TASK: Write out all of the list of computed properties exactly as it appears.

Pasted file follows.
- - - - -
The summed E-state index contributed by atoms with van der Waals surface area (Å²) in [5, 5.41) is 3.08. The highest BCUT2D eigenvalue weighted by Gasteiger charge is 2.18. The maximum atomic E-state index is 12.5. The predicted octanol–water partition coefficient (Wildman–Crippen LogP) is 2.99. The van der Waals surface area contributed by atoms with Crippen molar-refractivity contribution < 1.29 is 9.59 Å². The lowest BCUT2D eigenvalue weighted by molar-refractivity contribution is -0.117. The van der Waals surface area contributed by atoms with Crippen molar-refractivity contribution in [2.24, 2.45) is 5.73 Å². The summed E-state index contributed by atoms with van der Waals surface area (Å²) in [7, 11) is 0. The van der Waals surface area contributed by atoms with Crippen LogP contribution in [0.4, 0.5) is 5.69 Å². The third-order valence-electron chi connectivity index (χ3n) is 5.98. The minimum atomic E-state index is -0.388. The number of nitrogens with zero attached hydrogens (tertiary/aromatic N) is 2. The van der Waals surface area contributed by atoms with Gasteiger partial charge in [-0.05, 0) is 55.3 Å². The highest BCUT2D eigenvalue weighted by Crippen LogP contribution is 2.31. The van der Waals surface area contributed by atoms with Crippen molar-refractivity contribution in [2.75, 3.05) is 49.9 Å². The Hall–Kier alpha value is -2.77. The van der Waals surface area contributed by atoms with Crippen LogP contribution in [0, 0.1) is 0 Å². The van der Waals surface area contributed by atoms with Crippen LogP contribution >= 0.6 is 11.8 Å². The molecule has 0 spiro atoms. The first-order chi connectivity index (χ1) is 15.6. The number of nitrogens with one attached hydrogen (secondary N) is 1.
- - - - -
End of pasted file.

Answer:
The summed E-state index contributed by atoms with van der Waals surface area (Å²) in [5, 5.41) is 3.08. The highest BCUT2D eigenvalue weighted by Gasteiger charge is 2.18. The maximum atomic E-state index is 12.5. The predicted octanol–water partition coefficient (Wildman–Crippen LogP) is 2.99. The van der Waals surface area contributed by atoms with Crippen molar-refractivity contribution < 1.29 is 9.59 Å². The lowest BCUT2D eigenvalue weighted by molar-refractivity contribution is -0.117. The van der Waals surface area contributed by atoms with Crippen molar-refractivity contribution in [2.24, 2.45) is 5.73 Å². The summed E-state index contributed by atoms with van der Waals surface area (Å²) in [7, 11) is 0. The van der Waals surface area contributed by atoms with Crippen LogP contribution in [0.4, 0.5) is 5.69 Å². The third-order valence-electron chi connectivity index (χ3n) is 5.98. The minimum atomic E-state index is -0.388. The number of nitrogens with zero attached hydrogens (tertiary/aromatic N) is 2. The van der Waals surface area contributed by atoms with Gasteiger partial charge in [-0.05, 0) is 55.3 Å². The highest BCUT2D eigenvalue weighted by Crippen LogP contribution is 2.31. The van der Waals surface area contributed by atoms with Crippen molar-refractivity contribution in [2.75, 3.05) is 49.9 Å². The Hall–Kier alpha value is -2.77. The van der Waals surface area contributed by atoms with Crippen LogP contribution in [0, 0.1) is 0 Å². The van der Waals surface area contributed by atoms with Crippen LogP contribution >= 0.6 is 11.8 Å². The molecule has 0 spiro atoms. The first-order chi connectivity index (χ1) is 15.6. The number of nitrogens with one attached hydrogen (secondary N) is 1.